I always look for problems. As a policy analyst, I immerse myself in problems, try to determine how big, pressing, and interconnected they are, and then find or compare different ways to solve them. But during Thanksgiving week, I stepped outside the sometimes dispiriting world of medical care policy to look on the brighter side. I found a bit of brightness in an unlikely place: the new United Nations annual report on HIV/AIDS, issued last Monday. Here, it says, in year 30 of this terrible epidemic is hope in falling death rates for the third year in a row. Perhaps we have turned the corner.
The UN report covers international statistics. Closer to home, there are also glimmers of progress in US cities where AIDS has been so prevalent. This graph from the District of Columbia Department of Health publication shows rates of people “living with AIDS” in six major cities – Baltimore, Chicago, Detroit, Philadelphia, New York, and Washington, DC – between 2001 and 2005. The good news in these numbers is that people are living. Medical advances have helped turn AIDS into a chronic disease instead of an immediate death sentence.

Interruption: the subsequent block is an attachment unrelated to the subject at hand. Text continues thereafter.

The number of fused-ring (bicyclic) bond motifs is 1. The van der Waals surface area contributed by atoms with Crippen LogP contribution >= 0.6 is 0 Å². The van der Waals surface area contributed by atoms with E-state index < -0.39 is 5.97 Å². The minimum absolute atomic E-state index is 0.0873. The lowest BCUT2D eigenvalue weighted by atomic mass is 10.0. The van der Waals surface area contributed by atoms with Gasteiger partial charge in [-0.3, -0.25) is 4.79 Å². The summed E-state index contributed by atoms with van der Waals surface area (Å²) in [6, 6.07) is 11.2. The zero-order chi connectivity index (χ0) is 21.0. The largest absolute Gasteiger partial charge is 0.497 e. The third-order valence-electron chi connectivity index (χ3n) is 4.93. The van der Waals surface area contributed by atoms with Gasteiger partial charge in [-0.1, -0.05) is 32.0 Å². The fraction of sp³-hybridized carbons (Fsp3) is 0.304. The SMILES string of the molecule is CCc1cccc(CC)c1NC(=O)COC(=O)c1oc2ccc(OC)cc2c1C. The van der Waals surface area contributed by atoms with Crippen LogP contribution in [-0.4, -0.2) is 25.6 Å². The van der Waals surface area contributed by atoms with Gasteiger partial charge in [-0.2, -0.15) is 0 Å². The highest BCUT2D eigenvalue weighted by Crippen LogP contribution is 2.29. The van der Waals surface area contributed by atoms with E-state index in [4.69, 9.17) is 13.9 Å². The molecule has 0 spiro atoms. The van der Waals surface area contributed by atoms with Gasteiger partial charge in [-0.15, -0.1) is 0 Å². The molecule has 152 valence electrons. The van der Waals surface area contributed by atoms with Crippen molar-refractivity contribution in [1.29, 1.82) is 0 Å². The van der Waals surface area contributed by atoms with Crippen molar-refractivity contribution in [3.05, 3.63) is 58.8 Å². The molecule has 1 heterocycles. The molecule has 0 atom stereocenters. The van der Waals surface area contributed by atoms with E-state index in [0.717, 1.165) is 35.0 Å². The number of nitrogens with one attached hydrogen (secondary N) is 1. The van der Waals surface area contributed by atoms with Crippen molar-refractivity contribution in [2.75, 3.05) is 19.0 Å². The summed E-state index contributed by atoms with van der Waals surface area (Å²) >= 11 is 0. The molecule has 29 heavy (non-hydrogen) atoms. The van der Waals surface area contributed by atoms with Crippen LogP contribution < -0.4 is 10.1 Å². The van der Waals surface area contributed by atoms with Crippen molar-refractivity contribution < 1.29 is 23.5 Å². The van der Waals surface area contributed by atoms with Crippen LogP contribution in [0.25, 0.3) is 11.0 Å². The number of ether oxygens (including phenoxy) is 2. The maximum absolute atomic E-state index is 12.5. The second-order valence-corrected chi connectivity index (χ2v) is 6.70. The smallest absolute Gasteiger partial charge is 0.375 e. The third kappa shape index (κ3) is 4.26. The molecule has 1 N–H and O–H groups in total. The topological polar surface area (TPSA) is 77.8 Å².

Rates for People Living With AIDS in the District of Columbia, Compared to Other Cities
The news is even better if we look at the trends in new cases of HIV and AIDS. Since 2002, their number has been falling in Washington, DC, one of the country’s hardest hit cities.
Number of HIV/AIDS Cases and Deaths Among Adults and Adolescents - District of Columbia 2001-2006
Clearly, over 12,000 people living with AIDS in the nation’s capital is too many. But just as clearly, DC and other cities are making headway against this scourge. A deeper understanding of the epidemic has allowed us to take steps to prevent infection and transmission. Needle exchanges have helped, as has a better understanding and broader acceptance of what epidemiologists call MSM, men sleeping with men, and of the women who sleep with these men.
Medical advances mean that you can live with AIDS; prevention means that don’t have to get it. Even though we know that now, the AIDS epidemic has yet to be tamed. But Thanksgiving week I felt thankful for the progress made so far and what that could mean in the coming years.